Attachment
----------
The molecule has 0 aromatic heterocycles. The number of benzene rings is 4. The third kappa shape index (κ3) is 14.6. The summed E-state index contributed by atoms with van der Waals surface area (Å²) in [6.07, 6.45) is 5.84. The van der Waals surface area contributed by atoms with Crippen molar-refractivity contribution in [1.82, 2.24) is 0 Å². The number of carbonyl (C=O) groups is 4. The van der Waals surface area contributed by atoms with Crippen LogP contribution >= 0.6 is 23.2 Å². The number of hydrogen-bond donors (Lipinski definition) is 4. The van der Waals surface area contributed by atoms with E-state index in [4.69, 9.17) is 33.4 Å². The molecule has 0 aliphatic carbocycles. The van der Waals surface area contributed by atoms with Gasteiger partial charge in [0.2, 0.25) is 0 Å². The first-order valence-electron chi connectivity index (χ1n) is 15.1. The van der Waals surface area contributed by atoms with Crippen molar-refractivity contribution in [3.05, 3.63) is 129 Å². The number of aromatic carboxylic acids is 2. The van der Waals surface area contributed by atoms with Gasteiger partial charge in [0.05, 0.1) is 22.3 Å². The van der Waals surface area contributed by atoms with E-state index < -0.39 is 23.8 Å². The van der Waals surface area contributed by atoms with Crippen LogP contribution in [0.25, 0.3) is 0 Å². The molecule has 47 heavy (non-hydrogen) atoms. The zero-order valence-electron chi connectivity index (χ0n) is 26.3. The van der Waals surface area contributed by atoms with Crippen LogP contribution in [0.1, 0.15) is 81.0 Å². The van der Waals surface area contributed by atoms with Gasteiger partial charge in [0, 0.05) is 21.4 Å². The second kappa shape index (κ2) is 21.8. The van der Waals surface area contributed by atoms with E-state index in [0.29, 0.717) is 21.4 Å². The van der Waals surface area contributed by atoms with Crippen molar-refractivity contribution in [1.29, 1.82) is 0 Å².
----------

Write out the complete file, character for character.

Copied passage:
The molecule has 0 aromatic heterocycles. The number of benzene rings is 4. The third kappa shape index (κ3) is 14.6. The summed E-state index contributed by atoms with van der Waals surface area (Å²) in [6.07, 6.45) is 5.84. The van der Waals surface area contributed by atoms with Crippen molar-refractivity contribution in [1.82, 2.24) is 0 Å². The number of carbonyl (C=O) groups is 4. The van der Waals surface area contributed by atoms with Crippen LogP contribution >= 0.6 is 23.2 Å². The number of hydrogen-bond donors (Lipinski definition) is 4. The van der Waals surface area contributed by atoms with E-state index in [4.69, 9.17) is 33.4 Å². The molecule has 0 aliphatic carbocycles. The van der Waals surface area contributed by atoms with Gasteiger partial charge in [0.2, 0.25) is 0 Å². The first-order valence-electron chi connectivity index (χ1n) is 15.1. The van der Waals surface area contributed by atoms with Crippen molar-refractivity contribution in [3.05, 3.63) is 129 Å². The number of aromatic carboxylic acids is 2. The van der Waals surface area contributed by atoms with Gasteiger partial charge in [0.05, 0.1) is 22.3 Å². The van der Waals surface area contributed by atoms with E-state index < -0.39 is 23.8 Å². The van der Waals surface area contributed by atoms with Crippen LogP contribution in [0.25, 0.3) is 0 Å². The molecule has 47 heavy (non-hydrogen) atoms. The zero-order valence-electron chi connectivity index (χ0n) is 26.3. The van der Waals surface area contributed by atoms with Crippen LogP contribution in [0.1, 0.15) is 81.0 Å². The van der Waals surface area contributed by atoms with Gasteiger partial charge in [0, 0.05) is 21.4 Å². The second kappa shape index (κ2) is 21.8. The van der Waals surface area contributed by atoms with E-state index in [0.29, 0.717) is 21.4 Å². The van der Waals surface area contributed by atoms with Crippen molar-refractivity contribution in [1.29, 1.82) is 0 Å².